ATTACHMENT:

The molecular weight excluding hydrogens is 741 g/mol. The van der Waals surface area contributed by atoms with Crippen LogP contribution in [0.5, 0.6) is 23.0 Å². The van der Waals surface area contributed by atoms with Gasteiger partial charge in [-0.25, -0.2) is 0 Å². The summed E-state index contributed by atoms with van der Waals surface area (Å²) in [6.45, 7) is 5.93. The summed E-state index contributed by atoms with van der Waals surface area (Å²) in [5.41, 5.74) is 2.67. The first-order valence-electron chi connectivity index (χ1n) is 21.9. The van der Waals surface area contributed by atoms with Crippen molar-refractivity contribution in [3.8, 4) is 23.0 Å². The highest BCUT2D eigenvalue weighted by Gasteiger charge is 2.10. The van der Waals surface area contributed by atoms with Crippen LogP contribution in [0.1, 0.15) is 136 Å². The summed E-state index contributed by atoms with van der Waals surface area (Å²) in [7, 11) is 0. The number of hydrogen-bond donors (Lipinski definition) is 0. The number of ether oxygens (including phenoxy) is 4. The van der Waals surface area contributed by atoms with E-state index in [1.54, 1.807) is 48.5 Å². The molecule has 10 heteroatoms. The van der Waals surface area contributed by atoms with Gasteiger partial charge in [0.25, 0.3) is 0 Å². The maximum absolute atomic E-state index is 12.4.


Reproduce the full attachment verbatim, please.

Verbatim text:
The molecular weight excluding hydrogens is 741 g/mol. The van der Waals surface area contributed by atoms with Crippen LogP contribution in [0.5, 0.6) is 23.0 Å². The van der Waals surface area contributed by atoms with Gasteiger partial charge in [-0.25, -0.2) is 0 Å². The summed E-state index contributed by atoms with van der Waals surface area (Å²) in [6.45, 7) is 5.93. The summed E-state index contributed by atoms with van der Waals surface area (Å²) in [5.41, 5.74) is 2.67. The first-order valence-electron chi connectivity index (χ1n) is 21.9. The van der Waals surface area contributed by atoms with Crippen molar-refractivity contribution in [3.8, 4) is 23.0 Å². The highest BCUT2D eigenvalue weighted by Gasteiger charge is 2.10. The van der Waals surface area contributed by atoms with Crippen LogP contribution in [0.1, 0.15) is 136 Å². The summed E-state index contributed by atoms with van der Waals surface area (Å²) in [7, 11) is 0. The number of hydrogen-bond donors (Lipinski definition) is 0. The number of ether oxygens (including phenoxy) is 4. The van der Waals surface area contributed by atoms with E-state index in [1.54, 1.807) is 48.5 Å². The molecule has 10 heteroatoms. The van der Waals surface area contributed by atoms with Gasteiger partial charge in [0.25, 0.3) is 0 Å². The maximum absolute atomic E-state index is 12.4.